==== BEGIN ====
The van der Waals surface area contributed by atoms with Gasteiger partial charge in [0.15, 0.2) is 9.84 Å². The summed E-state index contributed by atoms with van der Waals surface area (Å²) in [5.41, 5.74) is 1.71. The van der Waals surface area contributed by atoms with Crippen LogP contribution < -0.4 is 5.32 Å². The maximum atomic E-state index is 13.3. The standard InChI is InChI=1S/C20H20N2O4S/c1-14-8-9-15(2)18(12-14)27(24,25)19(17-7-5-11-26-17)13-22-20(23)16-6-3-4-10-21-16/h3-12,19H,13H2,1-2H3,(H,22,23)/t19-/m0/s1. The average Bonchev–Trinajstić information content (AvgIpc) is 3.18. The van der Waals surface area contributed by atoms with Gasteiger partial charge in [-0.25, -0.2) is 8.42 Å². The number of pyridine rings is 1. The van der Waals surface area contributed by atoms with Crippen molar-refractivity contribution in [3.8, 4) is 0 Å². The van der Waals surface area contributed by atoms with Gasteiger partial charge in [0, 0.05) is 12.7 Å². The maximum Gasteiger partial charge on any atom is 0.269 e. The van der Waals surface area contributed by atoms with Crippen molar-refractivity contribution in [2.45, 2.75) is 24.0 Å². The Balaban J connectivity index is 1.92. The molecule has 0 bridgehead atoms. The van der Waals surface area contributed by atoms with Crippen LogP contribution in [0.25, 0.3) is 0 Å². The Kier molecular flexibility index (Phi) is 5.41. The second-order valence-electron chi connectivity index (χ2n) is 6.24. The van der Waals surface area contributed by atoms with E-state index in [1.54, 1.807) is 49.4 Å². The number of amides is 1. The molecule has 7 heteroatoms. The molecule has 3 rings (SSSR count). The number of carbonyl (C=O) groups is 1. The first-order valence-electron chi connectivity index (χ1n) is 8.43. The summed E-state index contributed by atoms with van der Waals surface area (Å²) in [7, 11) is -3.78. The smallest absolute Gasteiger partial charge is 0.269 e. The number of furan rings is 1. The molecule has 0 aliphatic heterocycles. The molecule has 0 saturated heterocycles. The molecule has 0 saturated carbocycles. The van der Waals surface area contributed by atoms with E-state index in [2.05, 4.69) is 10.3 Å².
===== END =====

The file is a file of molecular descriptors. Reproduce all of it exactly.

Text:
The van der Waals surface area contributed by atoms with Gasteiger partial charge in [0.15, 0.2) is 9.84 Å². The summed E-state index contributed by atoms with van der Waals surface area (Å²) in [5.41, 5.74) is 1.71. The van der Waals surface area contributed by atoms with Crippen LogP contribution < -0.4 is 5.32 Å². The maximum atomic E-state index is 13.3. The standard InChI is InChI=1S/C20H20N2O4S/c1-14-8-9-15(2)18(12-14)27(24,25)19(17-7-5-11-26-17)13-22-20(23)16-6-3-4-10-21-16/h3-12,19H,13H2,1-2H3,(H,22,23)/t19-/m0/s1. The average Bonchev–Trinajstić information content (AvgIpc) is 3.18. The van der Waals surface area contributed by atoms with Gasteiger partial charge in [-0.25, -0.2) is 8.42 Å². The number of pyridine rings is 1. The van der Waals surface area contributed by atoms with Crippen molar-refractivity contribution in [3.8, 4) is 0 Å². The van der Waals surface area contributed by atoms with Gasteiger partial charge in [0, 0.05) is 12.7 Å². The maximum Gasteiger partial charge on any atom is 0.269 e. The van der Waals surface area contributed by atoms with Crippen molar-refractivity contribution in [2.45, 2.75) is 24.0 Å². The Balaban J connectivity index is 1.92. The molecule has 0 bridgehead atoms. The van der Waals surface area contributed by atoms with Crippen LogP contribution in [0.25, 0.3) is 0 Å². The Kier molecular flexibility index (Phi) is 5.41. The second-order valence-electron chi connectivity index (χ2n) is 6.24. The van der Waals surface area contributed by atoms with E-state index in [1.54, 1.807) is 49.4 Å². The number of amides is 1. The molecule has 7 heteroatoms. The molecule has 3 rings (SSSR count). The number of carbonyl (C=O) groups is 1. The first-order valence-electron chi connectivity index (χ1n) is 8.43. The summed E-state index contributed by atoms with van der Waals surface area (Å²) in [7, 11) is -3.78. The smallest absolute Gasteiger partial charge is 0.269 e. The number of furan rings is 1. The molecule has 0 aliphatic heterocycles. The molecule has 0 saturated heterocycles. The molecule has 0 saturated carbocycles. The van der Waals surface area contributed by atoms with E-state index in [2.05, 4.69) is 10.3 Å².